Mangroves are characteristic littoral plant formations of tropical and subtropical sheltered coastlines. Generally mangroves are trees and bushes growing below the high-water level of spring tides. Their root system is regularly inundated with saline water, even though it may be diluted due to freshwater surface run-offs and flooded only once or twice a year.
Mangrove forests are evergreen. The paucity of tree species occurring in them is due to the peculiar conditions of their existence, few plants being able to tolerate and flourish in saline mud and to withstand frequent inundation by sea-water. They also differ from inland forests in that certain tree species are practically gregarious over extensive areas.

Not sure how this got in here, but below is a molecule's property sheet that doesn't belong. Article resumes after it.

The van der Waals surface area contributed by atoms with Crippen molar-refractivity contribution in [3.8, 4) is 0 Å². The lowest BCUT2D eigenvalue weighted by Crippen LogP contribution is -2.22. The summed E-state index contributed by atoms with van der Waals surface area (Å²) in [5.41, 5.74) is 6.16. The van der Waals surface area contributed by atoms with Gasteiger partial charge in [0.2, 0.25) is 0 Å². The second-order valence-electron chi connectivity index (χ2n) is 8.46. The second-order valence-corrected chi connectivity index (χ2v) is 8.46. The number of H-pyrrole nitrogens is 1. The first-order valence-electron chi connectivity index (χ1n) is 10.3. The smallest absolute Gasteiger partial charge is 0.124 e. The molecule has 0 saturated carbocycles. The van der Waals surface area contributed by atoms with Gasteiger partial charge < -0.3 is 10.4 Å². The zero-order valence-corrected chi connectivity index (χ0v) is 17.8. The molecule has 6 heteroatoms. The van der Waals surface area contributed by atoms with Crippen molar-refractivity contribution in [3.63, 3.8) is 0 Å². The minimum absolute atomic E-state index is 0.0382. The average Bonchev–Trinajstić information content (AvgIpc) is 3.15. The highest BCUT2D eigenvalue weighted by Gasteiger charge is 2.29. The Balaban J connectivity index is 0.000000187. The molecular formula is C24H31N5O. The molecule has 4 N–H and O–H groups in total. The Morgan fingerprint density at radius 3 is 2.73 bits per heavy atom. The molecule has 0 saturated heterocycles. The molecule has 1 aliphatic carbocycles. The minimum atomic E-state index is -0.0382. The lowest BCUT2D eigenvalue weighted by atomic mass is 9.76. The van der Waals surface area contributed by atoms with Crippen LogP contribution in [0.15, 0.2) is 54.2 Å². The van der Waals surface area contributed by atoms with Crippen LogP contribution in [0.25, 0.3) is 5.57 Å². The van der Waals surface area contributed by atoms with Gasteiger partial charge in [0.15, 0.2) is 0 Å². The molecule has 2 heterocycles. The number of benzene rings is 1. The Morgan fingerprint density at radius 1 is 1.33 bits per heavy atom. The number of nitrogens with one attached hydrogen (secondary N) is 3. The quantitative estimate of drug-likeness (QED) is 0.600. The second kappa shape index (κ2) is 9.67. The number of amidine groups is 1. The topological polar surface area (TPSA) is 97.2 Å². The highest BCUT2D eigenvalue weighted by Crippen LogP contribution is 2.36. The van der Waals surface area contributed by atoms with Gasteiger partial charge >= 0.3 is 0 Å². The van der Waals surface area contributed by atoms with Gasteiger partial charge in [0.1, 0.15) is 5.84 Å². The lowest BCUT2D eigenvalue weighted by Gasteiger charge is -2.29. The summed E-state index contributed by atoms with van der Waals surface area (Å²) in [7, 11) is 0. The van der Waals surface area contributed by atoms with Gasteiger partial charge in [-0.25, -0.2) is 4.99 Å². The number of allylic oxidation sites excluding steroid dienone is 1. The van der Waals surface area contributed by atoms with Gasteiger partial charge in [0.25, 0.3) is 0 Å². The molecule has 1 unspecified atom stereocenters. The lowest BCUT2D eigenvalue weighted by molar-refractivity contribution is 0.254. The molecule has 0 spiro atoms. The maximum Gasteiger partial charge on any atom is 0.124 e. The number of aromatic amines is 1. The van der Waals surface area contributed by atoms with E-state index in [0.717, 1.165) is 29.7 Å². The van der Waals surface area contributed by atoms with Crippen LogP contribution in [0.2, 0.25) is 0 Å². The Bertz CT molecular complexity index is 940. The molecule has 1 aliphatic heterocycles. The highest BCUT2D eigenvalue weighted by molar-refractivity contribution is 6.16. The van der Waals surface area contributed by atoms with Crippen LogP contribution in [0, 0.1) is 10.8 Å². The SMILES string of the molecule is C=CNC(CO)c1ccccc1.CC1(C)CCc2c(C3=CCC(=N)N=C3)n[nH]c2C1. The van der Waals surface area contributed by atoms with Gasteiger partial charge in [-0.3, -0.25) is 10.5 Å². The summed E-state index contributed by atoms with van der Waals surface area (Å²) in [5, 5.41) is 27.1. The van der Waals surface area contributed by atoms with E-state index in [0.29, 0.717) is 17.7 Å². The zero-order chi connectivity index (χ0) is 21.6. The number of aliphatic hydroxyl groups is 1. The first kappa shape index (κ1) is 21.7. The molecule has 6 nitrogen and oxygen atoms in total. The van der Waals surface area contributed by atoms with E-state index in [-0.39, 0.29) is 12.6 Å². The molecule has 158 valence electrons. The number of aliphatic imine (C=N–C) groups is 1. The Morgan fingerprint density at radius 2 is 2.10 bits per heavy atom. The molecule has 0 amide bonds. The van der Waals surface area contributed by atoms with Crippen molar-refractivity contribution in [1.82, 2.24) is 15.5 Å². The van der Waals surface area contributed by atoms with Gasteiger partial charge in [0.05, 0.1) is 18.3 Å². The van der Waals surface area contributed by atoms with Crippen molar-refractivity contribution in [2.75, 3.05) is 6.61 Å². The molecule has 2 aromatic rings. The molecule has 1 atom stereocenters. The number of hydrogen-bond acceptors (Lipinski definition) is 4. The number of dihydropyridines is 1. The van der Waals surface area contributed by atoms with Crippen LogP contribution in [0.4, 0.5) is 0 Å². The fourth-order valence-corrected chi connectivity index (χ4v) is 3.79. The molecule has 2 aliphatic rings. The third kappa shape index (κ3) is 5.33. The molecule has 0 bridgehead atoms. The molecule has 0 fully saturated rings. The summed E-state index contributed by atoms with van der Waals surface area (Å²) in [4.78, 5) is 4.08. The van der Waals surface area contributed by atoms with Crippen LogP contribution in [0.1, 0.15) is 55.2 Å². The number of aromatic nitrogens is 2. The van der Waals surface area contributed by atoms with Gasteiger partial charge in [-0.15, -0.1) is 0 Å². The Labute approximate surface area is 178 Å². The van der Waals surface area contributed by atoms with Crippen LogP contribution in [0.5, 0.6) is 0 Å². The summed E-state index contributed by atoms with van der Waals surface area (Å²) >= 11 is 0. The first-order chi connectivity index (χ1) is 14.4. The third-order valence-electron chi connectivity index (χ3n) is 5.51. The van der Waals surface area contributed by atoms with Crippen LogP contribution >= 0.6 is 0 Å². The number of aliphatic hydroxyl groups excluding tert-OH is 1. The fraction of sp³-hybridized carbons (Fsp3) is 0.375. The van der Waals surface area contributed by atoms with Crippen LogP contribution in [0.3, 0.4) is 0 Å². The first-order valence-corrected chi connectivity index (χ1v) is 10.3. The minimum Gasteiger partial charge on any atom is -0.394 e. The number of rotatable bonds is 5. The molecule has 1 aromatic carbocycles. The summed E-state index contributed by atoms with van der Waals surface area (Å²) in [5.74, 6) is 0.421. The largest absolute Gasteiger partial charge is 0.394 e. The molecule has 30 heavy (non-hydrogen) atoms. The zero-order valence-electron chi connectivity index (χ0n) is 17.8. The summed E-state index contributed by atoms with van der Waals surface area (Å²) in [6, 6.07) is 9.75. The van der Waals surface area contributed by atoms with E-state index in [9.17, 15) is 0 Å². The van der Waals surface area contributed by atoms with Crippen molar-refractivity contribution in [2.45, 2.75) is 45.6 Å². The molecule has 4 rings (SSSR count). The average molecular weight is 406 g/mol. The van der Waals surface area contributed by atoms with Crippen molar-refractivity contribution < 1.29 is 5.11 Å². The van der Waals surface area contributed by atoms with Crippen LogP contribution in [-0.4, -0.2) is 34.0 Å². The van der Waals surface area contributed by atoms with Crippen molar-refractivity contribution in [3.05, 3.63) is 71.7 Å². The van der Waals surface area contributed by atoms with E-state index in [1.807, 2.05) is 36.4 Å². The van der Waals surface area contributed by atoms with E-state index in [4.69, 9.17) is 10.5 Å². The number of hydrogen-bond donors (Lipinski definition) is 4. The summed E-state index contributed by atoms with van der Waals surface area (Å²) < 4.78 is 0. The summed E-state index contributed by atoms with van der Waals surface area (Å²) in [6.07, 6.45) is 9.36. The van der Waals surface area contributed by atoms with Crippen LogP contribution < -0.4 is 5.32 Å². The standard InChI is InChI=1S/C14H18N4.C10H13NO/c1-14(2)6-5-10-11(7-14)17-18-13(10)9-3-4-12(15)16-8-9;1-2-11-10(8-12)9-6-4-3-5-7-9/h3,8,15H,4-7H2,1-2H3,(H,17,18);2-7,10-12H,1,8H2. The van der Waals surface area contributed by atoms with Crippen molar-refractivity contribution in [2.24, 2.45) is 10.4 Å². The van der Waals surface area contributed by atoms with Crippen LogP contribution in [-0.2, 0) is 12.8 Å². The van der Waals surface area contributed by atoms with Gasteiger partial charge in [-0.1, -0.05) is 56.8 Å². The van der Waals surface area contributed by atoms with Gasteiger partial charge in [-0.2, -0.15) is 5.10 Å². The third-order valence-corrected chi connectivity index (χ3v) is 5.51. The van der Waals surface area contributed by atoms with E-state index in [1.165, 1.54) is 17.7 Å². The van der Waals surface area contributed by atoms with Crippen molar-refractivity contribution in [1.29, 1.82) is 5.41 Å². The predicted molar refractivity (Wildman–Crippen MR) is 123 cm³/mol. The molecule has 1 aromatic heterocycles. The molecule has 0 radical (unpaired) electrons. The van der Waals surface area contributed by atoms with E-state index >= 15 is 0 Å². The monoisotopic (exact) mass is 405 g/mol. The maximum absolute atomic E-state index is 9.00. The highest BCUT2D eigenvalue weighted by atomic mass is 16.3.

Due to their situation along coastal lines, mangrove formations are constantly controlled by marine and terrestrial factors, such as coastal erosion and accretion, tidal waves, geomorphology, salinity and other edaphic characteristics. These, together with the distance from the sea, the frequency and duration of inundation and tidal dynamics, govern to a great extent the local distribution of species and their succession.
Best developments of the mangroves are found at locations with deep, well-aerated soils, rich in organic matter and low in sand, usually in river estuaries.
The importance of the mangrove forest resource stems from the many products taken directly from the mangroves, both wood and non-wood products, as well as products and amenities provided from within and beyond their boundaries, such as fish, crustaceans and crabs. Wood products range from timber, poles and posts to firewood, charcoal and tannin. Non-wood products include thatch, honey, wildlife, fish, fodder and medicine. In addition, mangrove lands are often converted to salt ponds or to agriculture or aquaculture purposes.
The intangible benefits of mangroves, often taken for granted, include: